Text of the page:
and, yeah... I do need to get my head out of the sand and pull all the random bits and bobs together to get a real sense of what we have (there's a small account here from job A, there's something leftover from job B, there's a dinky amount of SS )

more sighs, lots more sighs

Tyson

  • Magnum Stache
  • ******
  • Posts: 2512
  • Age: 48
  • Location: Denver, Colorado
Re: newbie question about that 4%SWR
« Reply #13 on: July 27, 2017, 12:18:51 PM »
The short answer is "yes, inflation is accounted for in the 4% rule".

secondcor521

  • Magnum Stache
  • ******
  • Posts: 3044
  • Age: 51
  • Location: Boise, Idaho
  • Big cattle, no hat.
    • Age of Eon - Overwatch player videos
Re: newbie question about that 4%SWR
« Reply #14 on: July 27, 2017, 12:43:54 PM »
OP, I understand what you are saying, and you are correct:  the 4% rule does account for inflation *after* you retire, but not between now and then.  And I can see how that can be discouraging because with inflation, the target seems to get further away.

I'll suggest the following as an approach that I used that was helpful:

Figure up your target based on 25x of today's expenses.  Work with your partner to aim for that goal for now.  As you both work towards that goal, you will soon realize that it is easier to reduce spending by $1 than to accumulate $25.  You will then work on reducing spending for a while until you've optimized it to your satisfaction.  Even after this point, you'll still keep an eye on your expenses.  Doing this, you will discover that your personal inflation rate is probably zero, so the target will end up not moving at all.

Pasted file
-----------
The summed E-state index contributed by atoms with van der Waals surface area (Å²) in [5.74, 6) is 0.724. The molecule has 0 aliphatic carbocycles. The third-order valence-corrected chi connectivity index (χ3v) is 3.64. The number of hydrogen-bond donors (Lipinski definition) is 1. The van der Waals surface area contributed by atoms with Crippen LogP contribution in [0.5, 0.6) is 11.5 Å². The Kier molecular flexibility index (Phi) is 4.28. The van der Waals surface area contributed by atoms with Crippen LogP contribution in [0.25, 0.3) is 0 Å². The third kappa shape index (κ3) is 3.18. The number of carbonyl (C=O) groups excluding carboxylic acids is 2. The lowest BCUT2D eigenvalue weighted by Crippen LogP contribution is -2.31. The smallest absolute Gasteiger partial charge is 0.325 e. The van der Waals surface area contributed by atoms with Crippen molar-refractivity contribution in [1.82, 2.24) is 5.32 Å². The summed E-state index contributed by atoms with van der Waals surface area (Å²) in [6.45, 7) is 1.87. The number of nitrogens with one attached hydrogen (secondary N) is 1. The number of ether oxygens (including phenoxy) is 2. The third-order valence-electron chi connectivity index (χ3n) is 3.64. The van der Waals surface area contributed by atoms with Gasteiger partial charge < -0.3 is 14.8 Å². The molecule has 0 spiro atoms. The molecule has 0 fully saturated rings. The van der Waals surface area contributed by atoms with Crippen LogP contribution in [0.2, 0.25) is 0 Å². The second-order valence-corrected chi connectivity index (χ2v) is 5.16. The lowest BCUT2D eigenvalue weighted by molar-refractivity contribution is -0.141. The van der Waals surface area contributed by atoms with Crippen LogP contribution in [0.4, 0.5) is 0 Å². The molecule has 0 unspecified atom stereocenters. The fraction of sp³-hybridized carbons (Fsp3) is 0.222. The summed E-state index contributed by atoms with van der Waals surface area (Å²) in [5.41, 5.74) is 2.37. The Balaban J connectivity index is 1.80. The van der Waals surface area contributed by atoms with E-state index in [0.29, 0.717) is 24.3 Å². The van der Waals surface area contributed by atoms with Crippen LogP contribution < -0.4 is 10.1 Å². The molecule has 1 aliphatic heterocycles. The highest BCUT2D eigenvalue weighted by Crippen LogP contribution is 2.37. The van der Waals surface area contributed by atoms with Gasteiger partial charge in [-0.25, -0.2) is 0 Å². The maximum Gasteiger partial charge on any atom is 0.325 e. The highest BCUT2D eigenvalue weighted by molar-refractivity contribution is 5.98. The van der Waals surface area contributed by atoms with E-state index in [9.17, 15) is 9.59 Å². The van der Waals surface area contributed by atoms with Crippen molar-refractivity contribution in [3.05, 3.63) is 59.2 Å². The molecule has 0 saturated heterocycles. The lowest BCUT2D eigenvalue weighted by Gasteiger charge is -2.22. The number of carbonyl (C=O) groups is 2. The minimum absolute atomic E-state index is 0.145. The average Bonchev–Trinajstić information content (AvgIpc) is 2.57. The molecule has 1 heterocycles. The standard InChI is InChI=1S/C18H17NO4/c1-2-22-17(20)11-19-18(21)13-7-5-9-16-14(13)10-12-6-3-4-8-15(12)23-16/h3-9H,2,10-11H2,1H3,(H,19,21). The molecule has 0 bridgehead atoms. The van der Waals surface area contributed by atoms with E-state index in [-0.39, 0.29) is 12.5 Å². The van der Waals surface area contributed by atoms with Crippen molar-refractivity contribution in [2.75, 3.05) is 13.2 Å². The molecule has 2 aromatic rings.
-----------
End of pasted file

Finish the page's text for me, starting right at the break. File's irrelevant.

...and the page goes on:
I was working toward FIRE for about 20 years, and my expenses today are basically the same in actual dollars as they were 10 years ago, so I know it can be done.

Retire-Canada

  • Walrus Stache
  • *******
  • Posts: 7822
Re: newbie question about that 4%SWR
« Reply #15 on: July 27, 2017, 01:19:21 PM »
...my point here is to ask: when you're all talking about a 4% SWR, are you basing your future-expenses on numbers from today or those that are factoring in inflation?

Thanks and sorry if this has been asked/answered many times before.

I'm shooting for a investment account balance of say $1M and $40K/yr. I am assuming that I'll still need $40K/yr when I FIRE. This is based on our current low inflation situation and the fact that I am continually finding ways to optimize my cost of living. If I get close to $1M and my revised estimate is the need for $41K/yr I'll need to save/grow an extra $25K before I FIRE.

This works for me because my FIRE budget is not down to beans,rice, water and walking everywhere so I have some flexibility and the fact that I am optimizing my costs faster than inflation is increasing them.

DarkandStormy

  • Handlebar Stache
  • *****
  • Posts: 1398
  • Age: 31
  • Location: Midwest, USA